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CircCFL1/MiR-107 Axis Targeting HMGB1 Promotes the Malignant Progression of Diffuse Large B-Cell Lymphoma Tumors

Authors Chen X, Xie X, Zhou W

Received 28 May 2020

Accepted for publication 30 July 2020

Published 30 September 2020 Volume 2020:12 Pages 9351—9362


Checked for plagiarism Yes

Review by Single anonymous peer review

Peer reviewer comments 2

Editor who approved publication: Dr Antonella D'Anneo

Xiaowei Chen,1,* Xiaobin Xie,2,* Wei Zhou1

1Department of Hematology, Guangzhou First People’s Hospital, South China University of Technology, Guangzhou 510080, Guangdong, People’s Republic of China; 2Department of Pathology, School of Basic Medical Science, Guangzhou Medical University, Guangzhou 511436, Guangdong, People’s Republic of China

*These authors contributed equally to this work

Correspondence: Wei Zhou Department of Hematology
Guangzhou First People’s Hospital, South China University of Technology, No. 1 Panfu Road, Guangzhou 510080, Guangdong, People’s Republic of China
Tel +86-20-81048386
Email [email protected]

Objective: The pathogenesis of diffuse large B-cell lymphoma (DLBCL) has not yet been fully elucidated. An increasing number of studies have shown that circular RNAs (circRNAs) play an important role in tumorigenesis and development. The aim of this study was to investigate the effect of CircCFL1 on the malignant progression of DLBCL.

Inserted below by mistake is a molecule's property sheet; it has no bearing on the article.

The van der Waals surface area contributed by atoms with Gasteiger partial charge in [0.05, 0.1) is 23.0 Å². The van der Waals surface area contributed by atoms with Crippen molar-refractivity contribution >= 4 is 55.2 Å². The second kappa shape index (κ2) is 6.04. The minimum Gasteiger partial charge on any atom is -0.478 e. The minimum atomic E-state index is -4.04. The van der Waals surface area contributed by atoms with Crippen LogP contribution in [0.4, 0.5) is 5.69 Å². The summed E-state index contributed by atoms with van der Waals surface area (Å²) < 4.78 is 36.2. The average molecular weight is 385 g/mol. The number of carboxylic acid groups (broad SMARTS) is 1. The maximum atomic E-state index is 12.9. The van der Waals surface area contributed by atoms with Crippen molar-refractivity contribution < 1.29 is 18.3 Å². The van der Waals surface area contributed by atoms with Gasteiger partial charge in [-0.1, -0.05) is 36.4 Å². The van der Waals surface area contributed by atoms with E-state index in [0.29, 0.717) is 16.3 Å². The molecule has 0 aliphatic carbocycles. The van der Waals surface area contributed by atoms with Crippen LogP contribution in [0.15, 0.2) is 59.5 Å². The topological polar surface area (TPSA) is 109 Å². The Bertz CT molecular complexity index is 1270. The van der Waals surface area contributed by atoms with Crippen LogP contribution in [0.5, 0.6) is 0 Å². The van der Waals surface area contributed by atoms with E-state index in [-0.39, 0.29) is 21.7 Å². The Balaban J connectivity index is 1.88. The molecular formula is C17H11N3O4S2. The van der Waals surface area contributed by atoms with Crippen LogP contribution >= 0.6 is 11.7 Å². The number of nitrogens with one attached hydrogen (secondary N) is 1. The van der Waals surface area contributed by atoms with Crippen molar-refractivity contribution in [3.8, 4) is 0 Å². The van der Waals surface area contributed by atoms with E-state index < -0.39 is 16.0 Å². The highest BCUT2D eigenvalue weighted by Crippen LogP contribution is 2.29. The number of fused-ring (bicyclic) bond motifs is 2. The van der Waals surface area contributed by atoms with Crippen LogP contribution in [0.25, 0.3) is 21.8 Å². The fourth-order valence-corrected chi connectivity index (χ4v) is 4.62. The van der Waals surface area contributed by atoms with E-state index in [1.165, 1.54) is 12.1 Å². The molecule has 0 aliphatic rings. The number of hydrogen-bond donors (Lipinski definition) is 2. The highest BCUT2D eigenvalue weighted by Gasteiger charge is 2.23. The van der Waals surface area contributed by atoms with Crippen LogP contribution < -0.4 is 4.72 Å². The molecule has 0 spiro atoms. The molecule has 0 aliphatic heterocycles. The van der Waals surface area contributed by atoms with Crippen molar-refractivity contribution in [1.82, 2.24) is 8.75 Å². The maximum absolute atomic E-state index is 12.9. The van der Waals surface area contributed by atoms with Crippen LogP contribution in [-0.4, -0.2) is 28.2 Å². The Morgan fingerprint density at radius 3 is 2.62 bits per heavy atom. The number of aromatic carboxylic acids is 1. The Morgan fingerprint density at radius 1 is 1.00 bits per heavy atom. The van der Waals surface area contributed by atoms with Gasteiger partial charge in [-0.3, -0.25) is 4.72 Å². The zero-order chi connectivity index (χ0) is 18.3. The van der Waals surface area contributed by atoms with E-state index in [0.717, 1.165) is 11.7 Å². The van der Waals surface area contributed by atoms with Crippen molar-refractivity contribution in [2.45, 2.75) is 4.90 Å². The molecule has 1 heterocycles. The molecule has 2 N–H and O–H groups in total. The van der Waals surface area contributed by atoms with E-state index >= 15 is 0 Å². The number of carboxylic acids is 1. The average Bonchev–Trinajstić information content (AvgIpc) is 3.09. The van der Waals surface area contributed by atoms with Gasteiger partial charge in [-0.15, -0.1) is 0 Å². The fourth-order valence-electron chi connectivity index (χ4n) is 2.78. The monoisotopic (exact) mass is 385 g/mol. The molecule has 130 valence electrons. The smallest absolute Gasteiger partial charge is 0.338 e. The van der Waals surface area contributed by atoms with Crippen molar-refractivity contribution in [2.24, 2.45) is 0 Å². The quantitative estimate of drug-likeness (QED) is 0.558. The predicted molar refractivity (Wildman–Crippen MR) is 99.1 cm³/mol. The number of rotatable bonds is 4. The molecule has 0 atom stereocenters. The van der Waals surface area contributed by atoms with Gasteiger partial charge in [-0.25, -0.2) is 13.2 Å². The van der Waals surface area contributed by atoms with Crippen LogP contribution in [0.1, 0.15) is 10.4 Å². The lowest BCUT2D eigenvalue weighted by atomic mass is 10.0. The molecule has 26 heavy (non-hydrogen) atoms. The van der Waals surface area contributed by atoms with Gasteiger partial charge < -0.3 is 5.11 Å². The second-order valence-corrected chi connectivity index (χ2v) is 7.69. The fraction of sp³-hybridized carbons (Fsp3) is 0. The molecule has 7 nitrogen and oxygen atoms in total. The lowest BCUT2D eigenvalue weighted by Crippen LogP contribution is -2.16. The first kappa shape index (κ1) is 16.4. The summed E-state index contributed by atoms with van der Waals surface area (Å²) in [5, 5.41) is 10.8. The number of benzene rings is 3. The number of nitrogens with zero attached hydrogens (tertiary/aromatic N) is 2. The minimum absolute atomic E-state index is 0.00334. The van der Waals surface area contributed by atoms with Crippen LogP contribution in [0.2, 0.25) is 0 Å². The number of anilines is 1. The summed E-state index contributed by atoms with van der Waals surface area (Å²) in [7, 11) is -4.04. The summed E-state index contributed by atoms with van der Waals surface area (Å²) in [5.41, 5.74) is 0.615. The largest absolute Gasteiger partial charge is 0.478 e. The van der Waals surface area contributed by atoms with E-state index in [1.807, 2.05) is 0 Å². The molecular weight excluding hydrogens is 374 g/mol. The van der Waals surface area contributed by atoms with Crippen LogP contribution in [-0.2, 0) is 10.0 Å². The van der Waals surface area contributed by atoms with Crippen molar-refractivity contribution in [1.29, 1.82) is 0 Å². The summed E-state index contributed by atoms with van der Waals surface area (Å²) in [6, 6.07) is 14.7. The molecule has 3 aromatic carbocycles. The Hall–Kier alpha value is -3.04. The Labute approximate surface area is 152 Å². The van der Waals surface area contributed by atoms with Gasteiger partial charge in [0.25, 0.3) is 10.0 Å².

Methods: RT-qPCR was used to detect the expression levels of CircCFL1 and miR-107. A dual-luciferase reporter gene experiment was conducted to verify that CircCFL1 targeted miR-107 and the miR-107 target gene HMGB1. BrdU, transwell, and MTT tests were performed to detect cell invasion and proliferation. Western blot analysis was used to detect the phosphorylation of proteins. Xenograft models were established to confirm the effect of CircCFL1 on DLBCL tumor growth in vivo.
Results: The expression of CircCFL1 in cells transfected with the CircCFL1 overexpression vector was higher than that in the control group. After overexpressing CircCFL1, the expression of miR-107 in cells decreased significantly, and the protein level of HMGB1 increased. The dual-luciferase reporter gene experiment showed that CircCFL1 directly bound to miR-107 and reduced the inhibition of the target gene HMGB1. After CircCFL1 was overexpressed, cell migration and proliferation were enhanced. The tumor volume and weight in the lentivirus CircCFL1 group were higher than those in the lentivirus NC group.